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Measuring global gold market liquidity

Topics [ gold investing ]

Liquidity measures the dollar value of turnover in a given asset class. It is an important consideration for investors seeking exposure to precious metals – and indeed any asset class.

All other things being equal, an asset that has high liquidity is better than one with lower liquidity, for two related reasons. 

The first is that an asset with higher liquidity is easier to buy and sell than one with low liquidity. 

Secondly, an asset with high liquidity may be traded with a minimal impact on the price, relative to an asset with low liquidity.

Many people are surprised to learn that physical gold is one of the most liquid asset classes in the market, with average daily turnover in 2019 of more than USD 145 billion. 

This is demonstrated in the chart below, which plots the dollar value of turnover in gold alongside a range of other assets. Note that the asset classes are colour coded depending on whether they are equity (red), fixed income (black) or currency (green) markets.

Daily liquidity (USD billion) in 2019 – Various asset classes


Source: The Perth Mint, World Gold Council

With daily liquidity matching the S&P 500, the world’s premier equity market, gold has a much higher liquidity than many major currency pairs and indeed many bond markets.

Where is gold traded? 

Liquidity in the gold market stems from two primary sources. Over the counter (OTC) bullion trading, as well as trading that takes place on futures markets, accounts for more than 85% of gold market turnover. 

The remainder comes from a range of other sources, including turnover on the Shanghai Gold Exchange, the London Metal Exchange and the global gold ETF market, which includes products like Perth Mint Gold (ASX:PMGOLD).

The table below provides a detailed breakdown of average daily turnover from these sources across the 2019 financial year.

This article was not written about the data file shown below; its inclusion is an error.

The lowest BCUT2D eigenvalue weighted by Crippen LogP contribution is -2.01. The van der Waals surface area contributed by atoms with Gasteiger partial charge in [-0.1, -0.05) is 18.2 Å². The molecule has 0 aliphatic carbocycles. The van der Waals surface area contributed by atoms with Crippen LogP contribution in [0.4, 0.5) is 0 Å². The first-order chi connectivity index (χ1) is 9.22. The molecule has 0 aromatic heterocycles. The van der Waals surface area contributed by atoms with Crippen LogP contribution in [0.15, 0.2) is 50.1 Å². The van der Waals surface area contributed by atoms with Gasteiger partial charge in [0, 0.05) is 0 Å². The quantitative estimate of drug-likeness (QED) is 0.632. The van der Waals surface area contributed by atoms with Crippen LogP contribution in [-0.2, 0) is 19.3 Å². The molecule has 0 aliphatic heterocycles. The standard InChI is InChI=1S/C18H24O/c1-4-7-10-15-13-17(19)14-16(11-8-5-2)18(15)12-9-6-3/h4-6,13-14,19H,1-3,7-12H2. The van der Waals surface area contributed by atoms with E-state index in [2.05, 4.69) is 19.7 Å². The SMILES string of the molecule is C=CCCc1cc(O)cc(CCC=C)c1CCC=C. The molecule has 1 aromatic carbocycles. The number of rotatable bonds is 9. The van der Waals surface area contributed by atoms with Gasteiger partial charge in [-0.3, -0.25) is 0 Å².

Source: The Perth Mint, World Gold Council

Takeaway for investors

A key benefit of gold, as one of the most liquid asset classes in the world, is that it gives investors peace of mind knowing they can sell when they need (or want) to sell.  

Provided an investor has bought gold from a reputable counterparty like The Perth Mint, and is storing it with that counterparty, then they should find it easy to liquidate their holdings at any point in the future. 

References

Trading volumes, World Gold Council. Accessed 27/10/20




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Gold corrects as markets look to US election

Topics [ market analysis Market update ]

The gold price fell by more than 3.50% in US dollar (USD) terms during September, undergoing an overdue correction after the explosive gains seen earlier in the year. Long term, the outlook for precious metals remains positive with a range of macro-economic and monetary factors driving investors toward precious metals.

Executive summary
The gold price fell by more than 3.50% in USD terms during September, finishing the month at USD 1,886.90/oz.

In Australian dollar (AUD) terms the gold price was basically flat, finishing the month trading at AUD 2,654.62/oz. 

The decline in the AUD, which fell by 3.35% vs the USD and finished the month at USD 0.7108, mitigated losses for local investors.


Silver fell by more than 15% in USD terms, pushing the gold to silver ratio to 79.


Rising real yields and an increase in the USD index helped drive the correction in precious metals.